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Topic: replying to Milo's inquiry
Replies: 2   Last Post: Aug 16, 2006 11:45 AM

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Posts: 12
Registered: 1/30/05
replying to Milo's inquiry
Posted: Aug 14, 2006 8:43 AM
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att1.dat (1.9 K)

> 3. Widows are more likely among suicides than widowers.
> 4. Widows are more likely to commit suicide than widowers.

Hi Milo,

I really like this dialogue because not only do I have to think about
what everyone is saying, I have to deal with your making me reflect on
my own thoughts.

Let me use the above two statements to explore this a little further.

I contend that no numeracy is necessary to realize that statement 3 and
4 say different things. "More likely" is not only a mathematical
relationship (as we see it) but it is first and foremost a language
statement. Do literate people understand it? I suppose so. Would a
non-numerate comparison be possible to further understand it, in the
sense of really knowing the groups in which the categories exist?
Widows are one group; suicides another and widowers the third. How do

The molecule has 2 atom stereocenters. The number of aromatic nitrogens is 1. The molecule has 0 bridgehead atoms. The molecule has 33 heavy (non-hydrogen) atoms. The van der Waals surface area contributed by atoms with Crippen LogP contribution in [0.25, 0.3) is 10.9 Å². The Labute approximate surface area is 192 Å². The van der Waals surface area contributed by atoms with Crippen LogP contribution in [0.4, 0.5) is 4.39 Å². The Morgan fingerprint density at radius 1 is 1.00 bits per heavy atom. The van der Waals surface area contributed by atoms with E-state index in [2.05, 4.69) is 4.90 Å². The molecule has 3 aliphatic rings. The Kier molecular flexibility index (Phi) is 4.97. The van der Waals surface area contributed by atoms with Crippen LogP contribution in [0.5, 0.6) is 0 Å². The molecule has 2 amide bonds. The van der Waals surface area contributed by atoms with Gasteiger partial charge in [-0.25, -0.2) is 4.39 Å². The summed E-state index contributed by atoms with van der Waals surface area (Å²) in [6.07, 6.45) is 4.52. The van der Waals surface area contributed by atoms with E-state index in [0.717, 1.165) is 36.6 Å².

they compare with each other? Are any sub-groups (not mathematical
groups) of the other? Are they separate and distinct? Could I draw a
picture showing how they relate to each other? (Yes, a Venn diagram
would be handy but a literate person could draw circles and map this
out without "knowing" it was a Venn diagram). If you could get sets of
literate/innumerate, illiterate/innumerate, literate/numerate.
illiterate/numerate and manage to conduct a controlled experiment, it
would be interesting to see the outcomes. i'm not quite sure what I
would predict because it would be hard to identify the questions to

I won't pursue this ad nauseum at this point, but I hope my little
foray into this example helps detail a little of what I perceive to be
a difference between literacy and numeracy. I don't deny the critical
nature of necessary and inescapable overlap in some cases, but I am a
little cautious in generalizing obvious cases from ones which are more
subtle, and in this case (i think), more subtle than I had first
suspected ... later, mark

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